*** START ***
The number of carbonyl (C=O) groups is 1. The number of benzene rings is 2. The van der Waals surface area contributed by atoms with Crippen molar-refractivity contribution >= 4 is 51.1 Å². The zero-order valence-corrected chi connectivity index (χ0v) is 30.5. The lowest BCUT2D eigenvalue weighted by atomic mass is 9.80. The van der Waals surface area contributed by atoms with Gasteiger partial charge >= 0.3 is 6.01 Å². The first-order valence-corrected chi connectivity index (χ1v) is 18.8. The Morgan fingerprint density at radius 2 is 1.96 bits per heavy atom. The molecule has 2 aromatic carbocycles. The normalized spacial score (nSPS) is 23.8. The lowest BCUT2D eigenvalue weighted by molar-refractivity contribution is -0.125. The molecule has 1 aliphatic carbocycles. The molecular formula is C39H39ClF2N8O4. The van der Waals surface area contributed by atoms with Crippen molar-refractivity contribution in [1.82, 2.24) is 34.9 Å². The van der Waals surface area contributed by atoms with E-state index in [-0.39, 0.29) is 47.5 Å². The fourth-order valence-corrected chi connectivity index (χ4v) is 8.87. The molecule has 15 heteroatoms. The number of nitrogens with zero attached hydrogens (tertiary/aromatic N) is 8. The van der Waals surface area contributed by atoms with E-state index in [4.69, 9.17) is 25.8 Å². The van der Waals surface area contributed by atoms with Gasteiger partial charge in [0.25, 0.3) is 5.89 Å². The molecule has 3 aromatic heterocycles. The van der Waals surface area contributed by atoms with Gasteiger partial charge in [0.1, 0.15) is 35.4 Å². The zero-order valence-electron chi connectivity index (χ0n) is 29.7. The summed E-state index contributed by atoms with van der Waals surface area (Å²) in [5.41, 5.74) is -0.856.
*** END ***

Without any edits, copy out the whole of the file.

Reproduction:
The number of carbonyl (C=O) groups is 1. The number of benzene rings is 2. The van der Waals surface area contributed by atoms with Crippen molar-refractivity contribution >= 4 is 51.1 Å². The zero-order valence-corrected chi connectivity index (χ0v) is 30.5. The lowest BCUT2D eigenvalue weighted by atomic mass is 9.80. The van der Waals surface area contributed by atoms with Gasteiger partial charge >= 0.3 is 6.01 Å². The first-order valence-corrected chi connectivity index (χ1v) is 18.8. The Morgan fingerprint density at radius 2 is 1.96 bits per heavy atom. The molecule has 2 aromatic carbocycles. The normalized spacial score (nSPS) is 23.8. The lowest BCUT2D eigenvalue weighted by molar-refractivity contribution is -0.125. The molecule has 1 aliphatic carbocycles. The molecular formula is C39H39ClF2N8O4. The van der Waals surface area contributed by atoms with Crippen molar-refractivity contribution in [1.82, 2.24) is 34.9 Å². The van der Waals surface area contributed by atoms with E-state index in [-0.39, 0.29) is 47.5 Å². The fourth-order valence-corrected chi connectivity index (χ4v) is 8.87. The molecule has 15 heteroatoms. The number of nitrogens with zero attached hydrogens (tertiary/aromatic N) is 8. The van der Waals surface area contributed by atoms with E-state index in [4.69, 9.17) is 25.8 Å². The van der Waals surface area contributed by atoms with Gasteiger partial charge in [0.25, 0.3) is 5.89 Å². The molecule has 3 aromatic heterocycles. The van der Waals surface area contributed by atoms with Gasteiger partial charge in [0.1, 0.15) is 35.4 Å². The zero-order valence-electron chi connectivity index (χ0n) is 29.7. The summed E-state index contributed by atoms with van der Waals surface area (Å²) in [5.41, 5.74) is -0.856.